“Bury them in Morocco.”
Our Children opens with a scene of despair, a mother (Émilie Dequenne) on a hospital bed deliriously asking her nurse if the bodies of her own daughters can be laid to rest on the far side of the Mediterranean Sea. It is a moment of primal fear and desperation. It is not, however, a moment of clarity. There is no context to be had; only the image a woman on a bed and the following shot of Tahar Rahim and Niels Arestrup running down a hallway. It is director Joachim Lafosse’s opening salvo in a quietly violent film that will both assault and deeply move its audience.
And then, just as quickly, there is tranquility. The film rewinds back to a simpler time in the lives of its characters, when Mounir (Rahim) and Murielle (Dequenne) had just begun their romance. She is a schoolteacher. He is a restless young Moroccan immigrant who will soon agree to a job in his adoptive father’s medical practice. Dr. André Pinget (Arestrup) not only looks out for his protégé, but lives with him. He has effectively adopted Mounir’s entire family, and is even married to Mounir’s sister so that she can legally live in Belgium. Pinget’s influence over Mounir is powerful, even a little unsettling.
The young couple soon marries, but does not begin a new life. The good doctor continues to inhabit their home, with Mounir’s full support. Murielle, at first optimistic about her future alongside her handsome and loving husband, begins to drift. With the scope of a great classical tragedy, Our Children fast-forwards through the years, pausing only to give weight to the most significant moments. It feels like no time at all passes between Murielle’s four pregnancies, the house filling up with three girls and an infant boy. However, each scene illustrating Pinget’s complete lack of respect for his daughter-in-law or Mounir’s total disinterest in parenting seems to last an eon.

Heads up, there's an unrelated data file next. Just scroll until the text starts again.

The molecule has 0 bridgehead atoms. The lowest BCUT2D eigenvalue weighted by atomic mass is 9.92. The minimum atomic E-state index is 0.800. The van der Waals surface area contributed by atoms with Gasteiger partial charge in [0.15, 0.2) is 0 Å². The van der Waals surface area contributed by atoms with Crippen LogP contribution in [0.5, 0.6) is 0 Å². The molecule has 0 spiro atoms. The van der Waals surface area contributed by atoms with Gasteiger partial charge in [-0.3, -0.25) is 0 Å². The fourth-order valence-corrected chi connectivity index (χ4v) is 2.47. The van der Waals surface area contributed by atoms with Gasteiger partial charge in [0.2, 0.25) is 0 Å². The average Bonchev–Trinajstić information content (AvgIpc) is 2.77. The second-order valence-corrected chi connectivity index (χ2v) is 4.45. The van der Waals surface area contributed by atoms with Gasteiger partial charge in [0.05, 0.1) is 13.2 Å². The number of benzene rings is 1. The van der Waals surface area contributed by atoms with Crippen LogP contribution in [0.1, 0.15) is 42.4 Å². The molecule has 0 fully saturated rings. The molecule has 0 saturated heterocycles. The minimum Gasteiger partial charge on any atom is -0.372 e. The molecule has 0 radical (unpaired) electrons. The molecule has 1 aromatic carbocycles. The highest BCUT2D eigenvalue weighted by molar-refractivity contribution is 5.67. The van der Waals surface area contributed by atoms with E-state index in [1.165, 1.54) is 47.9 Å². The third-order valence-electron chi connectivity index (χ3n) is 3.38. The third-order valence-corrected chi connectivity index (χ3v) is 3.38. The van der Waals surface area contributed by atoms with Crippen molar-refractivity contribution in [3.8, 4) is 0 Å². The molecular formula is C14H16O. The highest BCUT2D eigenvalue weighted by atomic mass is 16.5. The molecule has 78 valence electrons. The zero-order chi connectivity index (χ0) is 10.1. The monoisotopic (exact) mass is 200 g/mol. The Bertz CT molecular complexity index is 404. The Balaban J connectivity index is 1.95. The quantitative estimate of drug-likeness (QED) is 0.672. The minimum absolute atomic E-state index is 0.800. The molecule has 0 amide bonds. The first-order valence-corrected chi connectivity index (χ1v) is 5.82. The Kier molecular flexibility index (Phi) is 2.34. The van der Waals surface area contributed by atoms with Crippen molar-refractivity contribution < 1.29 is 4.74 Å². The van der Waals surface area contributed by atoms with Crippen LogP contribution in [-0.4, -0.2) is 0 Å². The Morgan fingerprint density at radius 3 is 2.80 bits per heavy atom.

Driven into herself by the men in her life, Murielle feels alienated and alone. The constant work of taking care of four young children, with no help from her husband, drains her. Pinget, meanwhile, seems bent on exerting psychological control over the young mother. Confrontations begin to evoke Gaslight or Rosemary’s Baby¸ yet this family’s crisis is neither supernatural nor outright criminal. Both Rahim and Arestrup play unexpected villains, spitting out dialog with a vengeance. Yet the real break-out star of the film is the object of their frustration. Dequenne delivers an extraordinary performance, losing her reason so slowly and subtly that she is still capable of shocking the audience by the film’s dramatic conclusion.
Lafosse builds all of this tension into the last act of Our Children, framing Dequenne’s talent with patient storytelling and inspired visual choices. Murielle’s madness is a quiet kind of insanity, and is treated as such. There is no histrionic music, no opera battering down the walls of the cinema. Time goes by slowly but surely, emphasizing prosaic moments in this tale’s last day. Murielle wears a beautiful light blue djellaba, a gift from her mother-in-law on a visit from Morocco. It resembles a pale sky, an airy symbol of the floating, weakened mind. Each shot holds her patiently, calmly waiting for her to break while foreshadowing the inevitable disaster.
And then, one at a time, each member of the audience will recall the beginning of the film. It may happen as Murielle wanders the aisles of a nameless department store, out of place in her African dress. It may happen as she drives home, desperately singing along with the radio and giving in to the urge to weep. This realization, regardless of when it happens, is the final piece of Lafosse’s carefully arranged film. He counts on this relationship with his audience to ratchet up the tension of his finale, in which he need not shock outright. Rather, he simply holds his pace, waiting for us to fully recognize the grand tragedy before our eyes.
The Upside: Some of the year’s best performances, and a director who knows how to handle them.
The Downside: While its second half is a force to be reckoned with, some of the first hour of the film movies a bit too slowly.
On the Side: The film’s original title, “À perdre la raison,” directly translates as “To lose reason.” It sounds better in French.
Related Topics: NYFF